5, 2003 -- CropChoice news: If it weren't so dangerous,
the chicken fight going on in Congress would be laughable.
Representative Nathan Deal, a Georgia Republican, slipped
a paragraph into a $397 billion spending bill that would allow
farmers to give livestock nonorganic feed but call their meat,
eggs and milk "organic" anyway. That would clearly
violate the new United States Department of Agriculture standard.
Specifically, the provision, which was suggested by a Georgia
chicken farm that contributed to Mr. Deal's campaign, prohibits
the government from requiring that organic livestock producers
use organic feed.
Show your support for organic farming.
Let your member of congress know that you
want the rider allowing farmers to feed
livestock nonorganic feed and still call
their meat, eggs and milk organic anyway
repealed and the integrity of the organic
here for everything you need to make a difference.
This is just the kind of provision, inserted at the last
minute with Speaker Dennis Hastert's consent and without debate,
that makes you wonder what else lies hiding in the darkly
lit byways of the spending bill, passed by the House on Feb.
Given the bitter Congressional politics of recent months,
Mr. Deal could not have expected the speed with which a bipartisan
coalition formed to attack his chicken deal, a group that
includes fellow Republicans, major food corporations and the
agriculture secretary, Ann Veneman. But then this is exactly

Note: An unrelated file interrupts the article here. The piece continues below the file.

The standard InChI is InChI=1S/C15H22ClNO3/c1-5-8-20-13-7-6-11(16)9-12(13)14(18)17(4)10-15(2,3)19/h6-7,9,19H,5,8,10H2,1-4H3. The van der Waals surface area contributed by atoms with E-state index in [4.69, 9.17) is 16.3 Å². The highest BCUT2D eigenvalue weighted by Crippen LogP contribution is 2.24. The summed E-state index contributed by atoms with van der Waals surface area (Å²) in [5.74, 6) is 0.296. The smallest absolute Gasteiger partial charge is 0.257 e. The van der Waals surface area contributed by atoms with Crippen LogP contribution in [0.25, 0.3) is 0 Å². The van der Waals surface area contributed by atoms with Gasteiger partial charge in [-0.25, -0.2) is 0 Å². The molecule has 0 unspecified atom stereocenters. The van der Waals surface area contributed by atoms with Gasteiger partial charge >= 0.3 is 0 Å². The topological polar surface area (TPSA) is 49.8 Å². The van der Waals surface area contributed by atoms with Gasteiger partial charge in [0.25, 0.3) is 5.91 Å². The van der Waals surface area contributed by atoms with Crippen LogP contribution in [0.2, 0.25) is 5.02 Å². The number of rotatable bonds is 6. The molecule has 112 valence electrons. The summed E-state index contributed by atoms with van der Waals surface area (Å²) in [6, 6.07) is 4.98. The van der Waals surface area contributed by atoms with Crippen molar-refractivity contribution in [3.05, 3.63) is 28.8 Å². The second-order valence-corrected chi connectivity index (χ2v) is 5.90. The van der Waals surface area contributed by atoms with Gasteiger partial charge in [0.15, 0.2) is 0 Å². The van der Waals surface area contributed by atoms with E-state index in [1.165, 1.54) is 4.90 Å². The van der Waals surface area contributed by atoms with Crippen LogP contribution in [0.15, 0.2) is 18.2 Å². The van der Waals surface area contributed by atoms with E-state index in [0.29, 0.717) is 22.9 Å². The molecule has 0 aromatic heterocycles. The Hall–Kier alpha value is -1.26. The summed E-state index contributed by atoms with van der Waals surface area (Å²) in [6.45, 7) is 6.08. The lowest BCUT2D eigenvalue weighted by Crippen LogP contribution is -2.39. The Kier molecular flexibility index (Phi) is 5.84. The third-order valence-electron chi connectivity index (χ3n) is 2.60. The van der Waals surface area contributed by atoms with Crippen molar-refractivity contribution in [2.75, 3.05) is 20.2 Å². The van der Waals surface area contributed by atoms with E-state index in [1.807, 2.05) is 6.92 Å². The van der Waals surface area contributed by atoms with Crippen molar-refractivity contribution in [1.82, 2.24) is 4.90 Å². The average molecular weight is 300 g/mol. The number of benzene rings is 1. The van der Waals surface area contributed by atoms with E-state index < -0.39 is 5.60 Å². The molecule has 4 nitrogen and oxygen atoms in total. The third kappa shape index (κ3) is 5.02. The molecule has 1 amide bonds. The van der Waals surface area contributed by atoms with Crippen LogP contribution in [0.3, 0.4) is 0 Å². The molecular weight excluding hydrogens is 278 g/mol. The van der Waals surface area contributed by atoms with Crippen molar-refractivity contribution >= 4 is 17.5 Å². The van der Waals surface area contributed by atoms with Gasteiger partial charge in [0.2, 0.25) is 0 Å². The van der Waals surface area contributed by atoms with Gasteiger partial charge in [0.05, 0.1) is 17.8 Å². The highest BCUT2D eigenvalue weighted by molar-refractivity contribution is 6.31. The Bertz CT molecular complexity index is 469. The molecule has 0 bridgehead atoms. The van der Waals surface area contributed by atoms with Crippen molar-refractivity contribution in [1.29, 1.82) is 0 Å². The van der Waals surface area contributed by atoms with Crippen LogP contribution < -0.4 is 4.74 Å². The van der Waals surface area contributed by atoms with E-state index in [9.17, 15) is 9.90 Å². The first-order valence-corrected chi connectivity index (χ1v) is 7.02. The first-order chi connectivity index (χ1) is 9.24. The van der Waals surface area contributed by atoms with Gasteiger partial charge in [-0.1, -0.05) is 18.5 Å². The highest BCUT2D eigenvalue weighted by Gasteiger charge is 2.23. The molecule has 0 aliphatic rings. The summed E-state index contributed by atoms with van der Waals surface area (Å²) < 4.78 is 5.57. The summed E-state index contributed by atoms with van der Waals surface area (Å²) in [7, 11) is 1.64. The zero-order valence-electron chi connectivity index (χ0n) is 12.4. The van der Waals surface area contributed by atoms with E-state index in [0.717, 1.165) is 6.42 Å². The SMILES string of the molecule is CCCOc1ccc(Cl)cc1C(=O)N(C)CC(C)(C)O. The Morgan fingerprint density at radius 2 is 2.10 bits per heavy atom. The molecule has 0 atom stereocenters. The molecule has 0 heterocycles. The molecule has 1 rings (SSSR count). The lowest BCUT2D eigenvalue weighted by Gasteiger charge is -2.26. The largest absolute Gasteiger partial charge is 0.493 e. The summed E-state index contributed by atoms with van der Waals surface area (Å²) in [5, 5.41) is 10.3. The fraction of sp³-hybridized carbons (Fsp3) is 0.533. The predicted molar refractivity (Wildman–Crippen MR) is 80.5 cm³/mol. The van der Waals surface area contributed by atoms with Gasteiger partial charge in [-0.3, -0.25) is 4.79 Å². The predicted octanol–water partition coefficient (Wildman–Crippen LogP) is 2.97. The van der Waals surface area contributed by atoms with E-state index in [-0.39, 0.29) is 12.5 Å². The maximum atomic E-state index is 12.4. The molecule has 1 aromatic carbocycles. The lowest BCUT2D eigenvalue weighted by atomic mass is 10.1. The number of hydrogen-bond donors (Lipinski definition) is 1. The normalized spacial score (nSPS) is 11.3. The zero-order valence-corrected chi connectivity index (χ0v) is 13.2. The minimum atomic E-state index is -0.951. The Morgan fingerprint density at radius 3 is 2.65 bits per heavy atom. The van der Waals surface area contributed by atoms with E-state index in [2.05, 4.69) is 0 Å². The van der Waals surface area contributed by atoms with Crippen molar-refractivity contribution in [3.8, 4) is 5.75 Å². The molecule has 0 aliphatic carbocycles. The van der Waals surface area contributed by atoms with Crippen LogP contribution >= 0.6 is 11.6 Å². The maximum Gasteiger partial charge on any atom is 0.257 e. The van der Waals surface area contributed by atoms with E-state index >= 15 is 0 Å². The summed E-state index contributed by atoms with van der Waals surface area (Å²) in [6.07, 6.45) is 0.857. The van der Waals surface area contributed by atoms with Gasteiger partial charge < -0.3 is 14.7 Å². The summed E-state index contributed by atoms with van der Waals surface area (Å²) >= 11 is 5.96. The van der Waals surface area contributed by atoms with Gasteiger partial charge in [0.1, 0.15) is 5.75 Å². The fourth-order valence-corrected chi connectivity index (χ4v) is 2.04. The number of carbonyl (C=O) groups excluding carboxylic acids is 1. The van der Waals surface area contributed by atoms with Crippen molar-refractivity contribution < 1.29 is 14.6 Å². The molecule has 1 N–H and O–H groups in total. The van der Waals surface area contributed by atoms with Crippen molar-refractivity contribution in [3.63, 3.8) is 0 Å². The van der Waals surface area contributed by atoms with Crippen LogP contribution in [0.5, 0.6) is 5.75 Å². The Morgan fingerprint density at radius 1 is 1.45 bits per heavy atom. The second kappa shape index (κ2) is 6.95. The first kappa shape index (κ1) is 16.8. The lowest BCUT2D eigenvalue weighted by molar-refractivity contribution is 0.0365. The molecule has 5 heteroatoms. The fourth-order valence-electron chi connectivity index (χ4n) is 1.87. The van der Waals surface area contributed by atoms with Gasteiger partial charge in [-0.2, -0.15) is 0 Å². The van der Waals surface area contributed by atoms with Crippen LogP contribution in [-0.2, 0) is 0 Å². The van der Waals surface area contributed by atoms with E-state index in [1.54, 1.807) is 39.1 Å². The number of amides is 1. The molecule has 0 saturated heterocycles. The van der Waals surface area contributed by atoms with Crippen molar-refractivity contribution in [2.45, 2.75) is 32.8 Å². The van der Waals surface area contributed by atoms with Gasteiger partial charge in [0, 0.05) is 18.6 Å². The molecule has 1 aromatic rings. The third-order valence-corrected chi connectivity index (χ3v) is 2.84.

the kind of issue that creates cost-free bipartisanship. Everybody
but Mr. Deal gets a chance to look good.
And yet, his stealth paragraph, threatening as it is, may
indirectly aid the cause of organic agriculture by alarming
its Congressional supporters. Senators Patrick Leahy and Olympia
Snowe have introduced legislation, co-sponsored by more than
50 other senators, that would kill Mr. Deal's provision. And
Mr. Leahy and Representative Ron Kind have announced the creation
of an organic caucus, designed to protect federal organic
standards, which took effect last October, from other assaults.
There is a substantive point to be taken from Mr. Deal's
effort to help out a local chicken farm. Too few farmers are
raising organic grain for feed, especially in a market glutted
with heavily subsidized conventional grain. Mr. Deal's provision
became law when the spending bill was signed, and it must
be repealed. Congress should look for ways to stimulate organic
grain production rather than encouraging livestock producers
to cop out, thereby confusing consumers and undoing the years
of work it took to create the U.S.D.A.'s organic standards.
This commentary ran in the Editorial/Op-Ed section of
the March 5, 2003 New York Times. http://www.nytimes.com/2003/03/05/opinion/05WED4.html